This year, American Society for Bioethics and Humanities’ (ASBH) 2022 annual meeting returned to an in-person format in Portland, Oregon after the 2020 and 2021 meetings were held virtually, in response to the Covid-19 pandemic. The choice to return to an in-person format was met with some excitement and gratitude from some people, while others shared their concern for health and safety since the Covid-19 is still killing and harming people. Some bioethicists openly stated their disappointment at the in-person decision and were open with their decision to not attend because of their worries about health. Some people like myself, were in both camps—excited to return to in person but also concerned about becoming infected with the Covid-19 virus, especially since to my knowledge I have never had the virus.
But still, over a thousand scholars showed up in Portland ready to discuss bioethics and see their colleagues and friends after 2 long years apart. What can we make of this group of a thousand? Does our attendance reflect our views about public health, the Covid-19 pandemic, or concern for our vulnerable colleagues? I’m sure many would give a hearty and likely disgusted “yes.” While it’s possibly controversial and likely to be met with disagreement, I think it’s not that clear cut.
From my observations, about 75% of attendees consistently wore masks, particularly when in individual sessions. During the plenary sessions, I would even say the percentage was a bit higher than 75%. I was especially happy to see that in the handful of sessions on disability topics that I attended, where there were known and likely unknown people who were more vulnerable to the effects of Covid-19 infection, everyone wore masks and did their best to socially distance themselves. This is all to say that attendees seemed to show concern for their own health and their colleagues’ health. Safety precautions also seemed to happen at the individual level. For instance, when I passed a colleague and went to speak to him, he put on his mask, likely because I had mine on. Or when having tea with a colleague in the café in the convention center, we took our masks off to drink, however, when we were done with our beverages, but still wanted to sit and chat, we put our masks back on. And I witnessed others doing the same. Whether it was peer pressure or genuine concern for health and safety, the outcome was most people wore masks, protecting themselves and others and that is what matters to me.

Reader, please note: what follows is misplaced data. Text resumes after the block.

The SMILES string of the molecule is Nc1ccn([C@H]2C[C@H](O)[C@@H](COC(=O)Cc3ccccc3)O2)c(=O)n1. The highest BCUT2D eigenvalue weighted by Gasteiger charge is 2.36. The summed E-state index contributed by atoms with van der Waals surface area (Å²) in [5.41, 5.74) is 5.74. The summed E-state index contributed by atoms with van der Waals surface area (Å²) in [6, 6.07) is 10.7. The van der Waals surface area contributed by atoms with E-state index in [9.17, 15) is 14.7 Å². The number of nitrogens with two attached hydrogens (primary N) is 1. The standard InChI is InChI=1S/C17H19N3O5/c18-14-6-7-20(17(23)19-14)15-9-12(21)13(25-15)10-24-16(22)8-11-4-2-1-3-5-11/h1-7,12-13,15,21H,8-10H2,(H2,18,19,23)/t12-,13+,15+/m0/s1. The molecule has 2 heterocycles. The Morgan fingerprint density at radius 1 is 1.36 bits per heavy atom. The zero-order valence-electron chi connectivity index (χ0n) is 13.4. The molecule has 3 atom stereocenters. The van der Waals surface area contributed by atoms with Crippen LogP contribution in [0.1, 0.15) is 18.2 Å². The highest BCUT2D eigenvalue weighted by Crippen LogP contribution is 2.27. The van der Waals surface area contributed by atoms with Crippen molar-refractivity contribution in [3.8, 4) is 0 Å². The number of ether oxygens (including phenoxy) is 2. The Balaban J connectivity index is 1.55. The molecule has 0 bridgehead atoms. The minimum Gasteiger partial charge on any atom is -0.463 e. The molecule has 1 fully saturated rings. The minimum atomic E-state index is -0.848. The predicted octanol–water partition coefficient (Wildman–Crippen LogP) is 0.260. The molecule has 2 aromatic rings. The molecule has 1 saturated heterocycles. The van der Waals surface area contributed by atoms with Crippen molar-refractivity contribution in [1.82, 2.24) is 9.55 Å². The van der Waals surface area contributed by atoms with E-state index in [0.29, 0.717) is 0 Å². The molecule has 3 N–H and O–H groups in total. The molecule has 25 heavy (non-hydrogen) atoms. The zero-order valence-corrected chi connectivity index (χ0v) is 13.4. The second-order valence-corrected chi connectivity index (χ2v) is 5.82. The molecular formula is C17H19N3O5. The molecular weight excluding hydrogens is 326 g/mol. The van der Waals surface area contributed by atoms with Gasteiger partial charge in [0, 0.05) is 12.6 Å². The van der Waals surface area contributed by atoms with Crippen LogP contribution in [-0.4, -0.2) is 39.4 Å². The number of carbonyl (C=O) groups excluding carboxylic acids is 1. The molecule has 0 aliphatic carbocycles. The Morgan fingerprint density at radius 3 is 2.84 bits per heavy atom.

Although it’s been almost 3 years since the onset of the Covid-19 pandemic, the virus still had a strong presence in much of the meeting’s programming. People spoke about Covid-19 specifically, or how Covid-19 intersected with other topics like the ethics of clinical consultations, or racism and ableism in public health. Covid-19 was also very present in the plenary sessions from how Covid-19 worsened clinicians’ burnout to how Covid-19 data tracking contributed to contemporary Native American genocide.